Lunch two was chirashi sushi from Dharma. It wasn’t as good as I had remembered. That may have been purely because of the plating. Normally chirashi is served in a bowl with sushi rice at the bottom and assorted shashimi on top. The unique element at Dharma is barbeque eel sauce on the rice. On this occasion the rice was on one side of a plate and the fish on the other. All the fish was excellent, but it didn’t have the usual visual punch.

Halifax 3.jpg Steve-o-reno’s has the best coffee in Halifax. We both ordered the double short latte. It wasn’t as good as the Blue Bottle Company in San Francisco, but still very good.

Our next stop was Dio Mio for chocolate ice cream. They do have many more special flavours, but the chocolate is better than almost anywhere. It’s not too sweet. The cocoa flavour is strong. I remembered it being even more so, but the ice cream still tasted very good. I used to eat a small tub of it every week along with another of strawberry sorbet.

Dave and Karen picked up Indian takeout on our last night. Some couple with a hole in the wall sells their own frozen dishes. We had paneer, butter chicken, curry goat, curry vegetables and samosas. All were excellent. The best Indian food I’ve had at a restaurant was only marginally better.

Taipei Supper 101

Friday, May 5th, 2006

We quickly learned how to get necessities in Taipei. Someone told us Taipei is a good city for us to transition to Asian travel. Most people speak at least a little English. Most signs are posted in English and most places have very good signs. The metro is very easy to use. They even provide a very good map of the city for free.

Taipei day 1.jpgFood can be a little challenging. The key factor is selecting a food stand where we can communicate what we want. Some restaurants and stands have pictures, others have English menus. Some just have food on display at which to point. It’s also possible to point at meals that have been served to other people. Most food vendors seem used to selling food in this fashion.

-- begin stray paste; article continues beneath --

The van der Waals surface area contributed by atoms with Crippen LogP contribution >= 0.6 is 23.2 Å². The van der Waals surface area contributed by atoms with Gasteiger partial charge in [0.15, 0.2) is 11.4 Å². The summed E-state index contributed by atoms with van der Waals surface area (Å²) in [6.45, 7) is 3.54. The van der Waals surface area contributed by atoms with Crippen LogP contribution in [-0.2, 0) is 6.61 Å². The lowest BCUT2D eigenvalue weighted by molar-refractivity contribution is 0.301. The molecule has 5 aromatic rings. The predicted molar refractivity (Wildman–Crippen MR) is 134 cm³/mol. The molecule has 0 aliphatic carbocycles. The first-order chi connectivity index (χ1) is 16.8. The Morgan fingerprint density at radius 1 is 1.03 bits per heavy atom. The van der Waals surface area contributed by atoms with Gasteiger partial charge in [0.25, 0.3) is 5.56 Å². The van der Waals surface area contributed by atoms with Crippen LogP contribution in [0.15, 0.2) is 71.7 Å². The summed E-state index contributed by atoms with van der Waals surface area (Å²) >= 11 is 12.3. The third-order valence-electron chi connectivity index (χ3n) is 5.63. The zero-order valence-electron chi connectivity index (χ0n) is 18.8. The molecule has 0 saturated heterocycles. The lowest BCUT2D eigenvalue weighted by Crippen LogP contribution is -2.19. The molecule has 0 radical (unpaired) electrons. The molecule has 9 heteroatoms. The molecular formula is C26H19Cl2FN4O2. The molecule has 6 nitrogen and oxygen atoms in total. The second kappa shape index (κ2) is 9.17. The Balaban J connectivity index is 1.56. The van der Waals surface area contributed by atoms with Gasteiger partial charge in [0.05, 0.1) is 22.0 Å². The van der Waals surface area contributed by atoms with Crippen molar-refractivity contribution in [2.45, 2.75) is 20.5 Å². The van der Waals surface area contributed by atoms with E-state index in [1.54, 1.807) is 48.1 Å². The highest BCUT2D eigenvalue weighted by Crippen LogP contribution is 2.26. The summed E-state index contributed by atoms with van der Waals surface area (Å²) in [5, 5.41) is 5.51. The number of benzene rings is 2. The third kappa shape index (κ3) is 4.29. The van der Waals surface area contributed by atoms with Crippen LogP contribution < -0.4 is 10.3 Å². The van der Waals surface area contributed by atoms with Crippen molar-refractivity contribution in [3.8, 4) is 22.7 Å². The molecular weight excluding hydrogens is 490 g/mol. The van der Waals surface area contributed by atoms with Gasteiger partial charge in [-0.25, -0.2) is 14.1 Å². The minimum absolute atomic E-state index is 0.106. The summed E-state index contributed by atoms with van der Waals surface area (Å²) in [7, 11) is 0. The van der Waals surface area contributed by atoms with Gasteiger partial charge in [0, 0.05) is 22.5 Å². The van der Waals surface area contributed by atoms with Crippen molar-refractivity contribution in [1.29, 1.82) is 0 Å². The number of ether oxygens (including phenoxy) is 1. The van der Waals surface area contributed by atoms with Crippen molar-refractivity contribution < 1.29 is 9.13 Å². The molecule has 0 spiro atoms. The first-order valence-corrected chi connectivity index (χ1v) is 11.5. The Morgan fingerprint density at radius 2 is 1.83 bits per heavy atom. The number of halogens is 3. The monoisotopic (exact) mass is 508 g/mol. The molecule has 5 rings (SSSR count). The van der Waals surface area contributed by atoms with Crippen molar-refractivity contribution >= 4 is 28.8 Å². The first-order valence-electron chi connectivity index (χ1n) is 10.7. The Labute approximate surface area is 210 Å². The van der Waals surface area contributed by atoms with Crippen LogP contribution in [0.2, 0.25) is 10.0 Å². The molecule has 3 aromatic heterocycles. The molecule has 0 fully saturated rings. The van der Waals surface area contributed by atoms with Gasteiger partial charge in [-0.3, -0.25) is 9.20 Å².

On our first night we selected a small restaurant with pictures of noodle soup. We pointed at what we thought was chicken, but were served barbeque pork, which was better anyway. The pork and broth were very tasty. The soup also included baby bok choy, an egg and a slice of white something with a pink flower that had no flavour at first, then tasted like fish or fake crab. I suspect it was some sort of fish log. The smiling proprietor brought us some ice tea at no extra charge.

Taipei day 1B.jpgDessert was a bit of surprise. I picked out something pink from a display case with the assumption it was soft, fluffy and creamy. I’m glad we didn’t wait until we got back to the hostel to eat it because it turned out to be frozen. The outside was covered in sticky gelatinous rice. The inside was like strawberry ice cream, but with a slightly waxy texture. We’re sure to have more pleasant surprises.

There are so many places to go in Taipei and so much food to try. We could spend a three weeks here instead of a few days.